Sunday, June 29, 2008


Have you ever met someone who was completely without curiosity?

I have. I just met a whole book full of them.

All right, maybe it's not a fair answer: these were fictional characters, after all. But it does make you wonder about the author. Why would he go to the trouble of creating a whole book full of otherwise normal characters all of whom, when confronted with the fantastic, respond completely without curiosity? Is that normal human behavior?

Let me admit my bias: I'm a fairly inquisitive person, though less so than many of my acquaintances. I grew up reading fantasy and science fiction. These are genres in which curiosity-- and its concomitants, innovativeness, the urge to explore, the lust for pure knowledge-- are not so much presented as positive as they are assumed. Of course everyone wants to know. Don't they?

This book was mainstream fiction, which admittedly I don't read a lot of. We're dealing with a different community of readers/writers (most good writers are also avid readers). So it's possible that there's a completely different set of values at work, a standard by which curiosity is so unusual that its absence is considered the norm. I find that a prettry scary idea: incurious people develop into ignorant people, and ignorance is one of the great threats to the world's continued existence. Supply your own examples.

If you've read this book, you'll recognize it. The main character is a private investigator who gets hired by an acquaintance to investigate a rather startling possibility: namely, that the gods of the enemies of the Israelites, mentioned in various places in the Torah, were or are real entities of some power in the world, even if not what we could call "gods". The investigator ventures into the supernaturalist/paranormal/psychic community of his city, and soon finds his life entangled with that of a teenaged boy and his parents, all of whom go missing from one another under odd circumstances. It becomes clear that someone or something else is pulling the strings.

Our hero begins to have dreams of a dark figure searching for him, and experiences apparitions of his dead wife, who has important but cryptic information. And here's the point: He never really asks himself why that's happening, or what it might mean to his model of reality. Even though it's been made clear that he's not the kind of person who would take such occurrences as a part of the natural order of things. His wonderings are pretty much limited to how these events relate to the disappearances of the boy's parents and the motivations of those responsible. There's a remarkable absence of "what does this mean" in his reactions.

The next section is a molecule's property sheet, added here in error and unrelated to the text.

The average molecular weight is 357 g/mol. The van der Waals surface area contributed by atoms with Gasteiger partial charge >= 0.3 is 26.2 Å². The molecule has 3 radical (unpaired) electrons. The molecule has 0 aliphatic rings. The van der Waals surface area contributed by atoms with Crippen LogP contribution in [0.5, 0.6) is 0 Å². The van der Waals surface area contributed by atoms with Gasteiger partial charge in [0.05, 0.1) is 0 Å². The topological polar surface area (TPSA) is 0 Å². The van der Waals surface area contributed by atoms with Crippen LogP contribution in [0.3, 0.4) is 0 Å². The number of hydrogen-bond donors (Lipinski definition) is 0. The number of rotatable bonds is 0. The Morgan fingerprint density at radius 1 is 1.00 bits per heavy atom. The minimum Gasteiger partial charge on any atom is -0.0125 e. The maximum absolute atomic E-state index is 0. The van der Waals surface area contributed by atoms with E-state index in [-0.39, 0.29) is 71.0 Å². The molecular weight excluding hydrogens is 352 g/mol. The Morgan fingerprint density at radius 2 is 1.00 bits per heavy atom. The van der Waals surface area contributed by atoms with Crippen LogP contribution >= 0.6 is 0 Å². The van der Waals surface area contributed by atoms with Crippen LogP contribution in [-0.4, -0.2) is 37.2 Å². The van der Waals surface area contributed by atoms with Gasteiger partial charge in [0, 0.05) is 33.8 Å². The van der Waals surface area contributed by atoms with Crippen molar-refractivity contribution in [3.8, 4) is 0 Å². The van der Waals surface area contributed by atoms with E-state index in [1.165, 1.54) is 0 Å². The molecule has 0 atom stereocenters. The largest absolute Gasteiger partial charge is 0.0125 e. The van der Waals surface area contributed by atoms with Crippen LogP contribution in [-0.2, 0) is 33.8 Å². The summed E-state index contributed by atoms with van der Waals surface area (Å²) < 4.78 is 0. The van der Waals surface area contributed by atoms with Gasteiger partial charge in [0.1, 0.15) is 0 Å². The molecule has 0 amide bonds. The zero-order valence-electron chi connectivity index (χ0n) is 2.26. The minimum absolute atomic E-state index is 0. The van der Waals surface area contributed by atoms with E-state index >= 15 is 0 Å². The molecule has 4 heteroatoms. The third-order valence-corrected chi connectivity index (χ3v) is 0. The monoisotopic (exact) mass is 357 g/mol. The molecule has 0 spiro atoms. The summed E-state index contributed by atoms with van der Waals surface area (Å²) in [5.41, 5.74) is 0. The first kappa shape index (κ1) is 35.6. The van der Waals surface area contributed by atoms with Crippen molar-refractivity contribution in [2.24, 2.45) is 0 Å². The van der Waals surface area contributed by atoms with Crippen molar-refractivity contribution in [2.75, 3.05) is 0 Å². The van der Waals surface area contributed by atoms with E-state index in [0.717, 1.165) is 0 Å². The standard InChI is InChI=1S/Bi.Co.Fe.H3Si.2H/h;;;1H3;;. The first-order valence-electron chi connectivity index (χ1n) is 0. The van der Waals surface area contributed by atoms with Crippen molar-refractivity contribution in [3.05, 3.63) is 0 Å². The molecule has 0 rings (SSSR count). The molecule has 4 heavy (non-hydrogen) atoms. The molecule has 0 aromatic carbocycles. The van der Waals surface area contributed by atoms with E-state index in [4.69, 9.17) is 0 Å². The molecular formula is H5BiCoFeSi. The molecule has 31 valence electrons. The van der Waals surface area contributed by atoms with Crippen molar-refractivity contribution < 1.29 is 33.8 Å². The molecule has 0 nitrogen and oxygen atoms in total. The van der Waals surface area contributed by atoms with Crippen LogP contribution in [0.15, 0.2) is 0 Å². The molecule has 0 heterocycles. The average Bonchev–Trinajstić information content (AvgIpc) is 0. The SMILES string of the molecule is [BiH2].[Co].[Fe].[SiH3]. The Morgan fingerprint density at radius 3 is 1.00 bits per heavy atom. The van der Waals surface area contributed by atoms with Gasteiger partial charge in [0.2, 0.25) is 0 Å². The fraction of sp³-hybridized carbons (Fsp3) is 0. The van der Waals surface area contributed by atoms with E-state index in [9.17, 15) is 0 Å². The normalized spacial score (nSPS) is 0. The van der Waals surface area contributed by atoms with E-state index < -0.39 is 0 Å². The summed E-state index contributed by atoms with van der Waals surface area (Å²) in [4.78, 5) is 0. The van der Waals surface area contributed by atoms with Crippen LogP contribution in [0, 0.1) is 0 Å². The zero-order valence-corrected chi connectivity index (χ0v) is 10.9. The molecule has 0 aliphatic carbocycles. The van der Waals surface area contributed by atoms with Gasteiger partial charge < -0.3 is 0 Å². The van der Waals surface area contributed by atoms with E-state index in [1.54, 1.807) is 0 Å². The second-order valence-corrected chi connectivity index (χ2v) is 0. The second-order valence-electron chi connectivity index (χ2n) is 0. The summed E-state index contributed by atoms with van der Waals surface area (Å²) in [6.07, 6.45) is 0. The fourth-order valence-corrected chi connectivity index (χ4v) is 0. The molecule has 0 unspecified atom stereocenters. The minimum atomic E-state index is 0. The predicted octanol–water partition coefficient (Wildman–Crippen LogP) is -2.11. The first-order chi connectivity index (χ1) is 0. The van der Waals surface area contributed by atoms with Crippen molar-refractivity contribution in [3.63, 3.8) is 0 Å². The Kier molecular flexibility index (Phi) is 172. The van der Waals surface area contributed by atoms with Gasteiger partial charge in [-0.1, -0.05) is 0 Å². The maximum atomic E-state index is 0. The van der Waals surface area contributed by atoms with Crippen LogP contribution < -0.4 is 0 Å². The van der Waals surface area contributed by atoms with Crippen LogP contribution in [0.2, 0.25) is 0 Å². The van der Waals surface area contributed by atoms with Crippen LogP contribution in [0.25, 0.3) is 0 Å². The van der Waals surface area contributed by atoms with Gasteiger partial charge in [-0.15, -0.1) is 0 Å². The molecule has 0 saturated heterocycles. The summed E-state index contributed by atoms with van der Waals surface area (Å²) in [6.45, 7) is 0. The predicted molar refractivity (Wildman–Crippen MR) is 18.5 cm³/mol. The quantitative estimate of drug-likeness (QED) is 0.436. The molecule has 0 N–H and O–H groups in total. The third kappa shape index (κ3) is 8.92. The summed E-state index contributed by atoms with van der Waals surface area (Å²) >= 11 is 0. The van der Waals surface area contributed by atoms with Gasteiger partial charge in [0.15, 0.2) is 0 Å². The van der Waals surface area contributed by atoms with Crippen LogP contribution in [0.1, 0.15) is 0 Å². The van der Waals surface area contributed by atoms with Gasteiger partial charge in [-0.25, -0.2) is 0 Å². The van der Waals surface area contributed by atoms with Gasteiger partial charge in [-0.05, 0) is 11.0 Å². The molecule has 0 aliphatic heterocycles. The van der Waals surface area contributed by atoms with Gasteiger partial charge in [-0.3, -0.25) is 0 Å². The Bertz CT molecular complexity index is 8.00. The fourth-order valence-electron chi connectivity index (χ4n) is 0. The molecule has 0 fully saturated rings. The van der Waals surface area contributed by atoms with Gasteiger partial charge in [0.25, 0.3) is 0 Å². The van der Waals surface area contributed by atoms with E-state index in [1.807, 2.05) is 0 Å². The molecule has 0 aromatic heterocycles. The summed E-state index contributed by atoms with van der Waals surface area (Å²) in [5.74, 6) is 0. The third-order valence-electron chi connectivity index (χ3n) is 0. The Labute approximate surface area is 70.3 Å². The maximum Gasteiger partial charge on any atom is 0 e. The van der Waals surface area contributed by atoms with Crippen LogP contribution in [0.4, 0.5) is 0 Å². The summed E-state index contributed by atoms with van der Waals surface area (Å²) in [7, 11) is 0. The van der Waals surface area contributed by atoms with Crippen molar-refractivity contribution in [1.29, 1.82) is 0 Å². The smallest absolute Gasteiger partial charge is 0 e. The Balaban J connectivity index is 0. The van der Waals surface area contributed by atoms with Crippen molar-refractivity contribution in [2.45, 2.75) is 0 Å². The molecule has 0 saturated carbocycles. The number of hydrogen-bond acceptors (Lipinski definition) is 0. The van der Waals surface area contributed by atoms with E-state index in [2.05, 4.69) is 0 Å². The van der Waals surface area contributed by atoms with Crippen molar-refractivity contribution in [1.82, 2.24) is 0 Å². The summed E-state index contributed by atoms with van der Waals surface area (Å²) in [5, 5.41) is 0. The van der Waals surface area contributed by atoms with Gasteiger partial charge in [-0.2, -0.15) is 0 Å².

Wouldn't you be curious?

Pretty much all of the characters in the book share this disinterest in the big picture. It turns out that the investigator's employer is dying of cancer and is searching out the old "gods" in the hope of a curative miracle: no desire for abstract knowledge there. The boy's father, who begins the whole train of events by walking out on family, job and life, seems to know or guess that there are greater meanings in the unfolding events, but he proves incapable of grasping them, or even of being shown. The boy and his mother are understandably preoccupied with reuniting their scattered family, and are enough at the mercy of events that one doesn't expect them to find much time for introspection-- but still, it gets to the point where the reader suspects wilful blindness on the part of the characters.

There's a lot else that could be said about this book. I'll sum it up by saying that, to me, it seemed to promise a great deal and delivered nothing. Partly it's because I really am used to fiction that contains a great deal more of the fantastic, the imaginative, and the flat-out impossible. Partly it's because the book wraps itself in the trappings of mysticism, but proves to be almost completely devoid of the numinous. One of the big problems with it is that the teenager, who is both one of the viewpoint characters and in a sense the McGuffin of the plot, is written as being mostly passive and completely without personality. As an teenager he's just not convincing.

Back to the question of curiosity. How on earth do people get by without it? Mind you, no-one has the time or the energy to pursue every tantalizing idea or inexplicable fact that passes by in the course of a day. But when you're being smacked around the head with mysterious happenings, wouldn't it behoove you to wonder about them in a more than strictly practical sense? It would be disappointing to get a "no" answer, but it's even more discouraging to see the question not even get raised.

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1 comment:

Greyscale Territory said...

If I had read your book, I certainly would notice if curiosity is neglected when it should be explored. It is a natural, human reaction.

Curiosity is the doorway to adventure and knowledge. What a staid life we would live without it.

Great post!